Q: What happens when you can't get over a former significant other from almost 7 years ago? I've dated many others since then but none compare. I've given those others a chance but can't help comparing them to her and thinking about her when I'm with them. I've had no contact with this significant other -- until a random correspondence through a good old social media site. We found each other on there and exchanged messages. She claimed that she was "so happy" I found her.
Just as fast as she appeared, she was unresponsive and then gone. After not answering a couple more of my messages she deleted her account. My messages were not psycho at all; I didn't mention anything about us or our past or ask about her current love life. I was just asking general questions about how she's been and what she's been up to. It almost makes me feel that she knew what she was doing and had spiteful intentions.
I know people will tell me she doesn't even deserve any bit of my attention and how I have to move on -- but it hasn't happened yet after 7 years. I want somebody else to come along who I'm crazy about, but it just hasn't happened yet, and at 33 I feel that it should have by now.
– Nice Guy Who's Sad, Cambridge
A: She just wanted to say a quick hello on that social media site, NGWS. She didn't want questions. She just wanted a shallow, virtual "friend" with no expectations. She probably hid her account because she could tell that you wanted more. Or maybe she has a boyfriend who wondered why she was getting questions from an ex. I doubt she was being spiteful. She was just sending an honest message. She didn't want to get your hopes up.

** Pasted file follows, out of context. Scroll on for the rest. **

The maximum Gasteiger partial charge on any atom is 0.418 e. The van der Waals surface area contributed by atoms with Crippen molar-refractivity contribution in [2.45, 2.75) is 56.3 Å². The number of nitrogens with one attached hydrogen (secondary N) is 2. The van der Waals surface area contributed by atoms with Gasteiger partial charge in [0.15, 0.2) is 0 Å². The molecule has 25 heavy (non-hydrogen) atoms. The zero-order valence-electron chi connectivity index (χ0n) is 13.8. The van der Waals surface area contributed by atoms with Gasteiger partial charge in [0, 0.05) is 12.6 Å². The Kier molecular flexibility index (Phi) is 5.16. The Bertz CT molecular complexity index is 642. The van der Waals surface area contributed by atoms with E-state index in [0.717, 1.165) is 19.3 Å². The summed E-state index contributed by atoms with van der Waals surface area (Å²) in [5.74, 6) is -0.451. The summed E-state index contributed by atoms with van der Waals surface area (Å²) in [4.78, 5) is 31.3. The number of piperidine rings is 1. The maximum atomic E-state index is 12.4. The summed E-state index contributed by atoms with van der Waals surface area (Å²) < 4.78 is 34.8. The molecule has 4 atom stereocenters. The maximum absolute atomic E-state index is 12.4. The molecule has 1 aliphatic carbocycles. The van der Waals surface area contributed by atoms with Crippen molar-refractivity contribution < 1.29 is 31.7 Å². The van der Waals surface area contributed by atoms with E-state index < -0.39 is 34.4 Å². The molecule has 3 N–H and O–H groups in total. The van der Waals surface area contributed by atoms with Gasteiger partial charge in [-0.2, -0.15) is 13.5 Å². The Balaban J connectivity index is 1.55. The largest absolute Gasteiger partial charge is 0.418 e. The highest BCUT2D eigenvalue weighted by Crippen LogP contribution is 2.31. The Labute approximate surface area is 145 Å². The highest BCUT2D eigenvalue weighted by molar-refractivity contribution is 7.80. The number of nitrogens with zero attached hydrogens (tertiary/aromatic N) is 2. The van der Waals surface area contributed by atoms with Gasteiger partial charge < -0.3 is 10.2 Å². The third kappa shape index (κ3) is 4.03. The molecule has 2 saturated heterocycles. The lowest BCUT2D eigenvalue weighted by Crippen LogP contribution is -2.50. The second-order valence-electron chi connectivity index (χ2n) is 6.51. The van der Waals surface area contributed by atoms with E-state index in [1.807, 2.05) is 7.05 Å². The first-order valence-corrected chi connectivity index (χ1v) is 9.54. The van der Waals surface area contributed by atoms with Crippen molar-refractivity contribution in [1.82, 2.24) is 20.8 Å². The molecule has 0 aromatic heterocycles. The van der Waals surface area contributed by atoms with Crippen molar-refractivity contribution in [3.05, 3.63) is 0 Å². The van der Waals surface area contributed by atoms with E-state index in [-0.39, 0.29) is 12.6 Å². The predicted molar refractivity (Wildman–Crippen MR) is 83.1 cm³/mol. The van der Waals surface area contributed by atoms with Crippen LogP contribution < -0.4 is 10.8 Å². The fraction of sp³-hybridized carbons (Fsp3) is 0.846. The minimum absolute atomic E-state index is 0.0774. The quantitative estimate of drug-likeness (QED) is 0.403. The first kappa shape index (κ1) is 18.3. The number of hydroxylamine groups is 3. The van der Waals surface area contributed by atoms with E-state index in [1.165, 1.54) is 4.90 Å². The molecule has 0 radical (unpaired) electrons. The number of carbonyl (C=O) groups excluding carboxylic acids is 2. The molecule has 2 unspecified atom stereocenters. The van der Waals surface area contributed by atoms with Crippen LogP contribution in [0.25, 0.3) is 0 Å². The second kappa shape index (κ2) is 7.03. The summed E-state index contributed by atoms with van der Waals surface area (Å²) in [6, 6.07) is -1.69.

You broke up seven years ago, which means that something went wrong back then. Your selective memory has turned her into some unattainable angel, but she's not. She's just someone who had potential but didn't stick around.
My guess is that you're mourning an entire period of your life. You miss your mid-20s. She was a part of that. Put her in context.
There's nothing I can say to make the process of moving on any easier, but it might help to make a list of what you want from a partner now that you're 33. You want someone who's available (she's not). You want someone who responds when you send a message (she doesn't). You want someone who makes you laugh (she makes you feel like a stalker). At 33, you want someone else. Embrace that. She failed. Break up with her.
Readers? Can you tell him why he's still thinking about her after seven years? How can he erase her from his mind? What did he do wrong online? Was she being cruel by disappearing? Help.
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Meredith Goldstein is a Boston Globe columnist who follows relationship trends and entertainment. She offers daily advice on Love Letters — and welcomes your comments. Meredith is also the author of "The Singles," a novel about complicated relationships. Follow Meredith at www.meredithgoldstein.netand on Twitter. Love Letters can be found in the print edition of The Boston Globe every Saturday in the G section.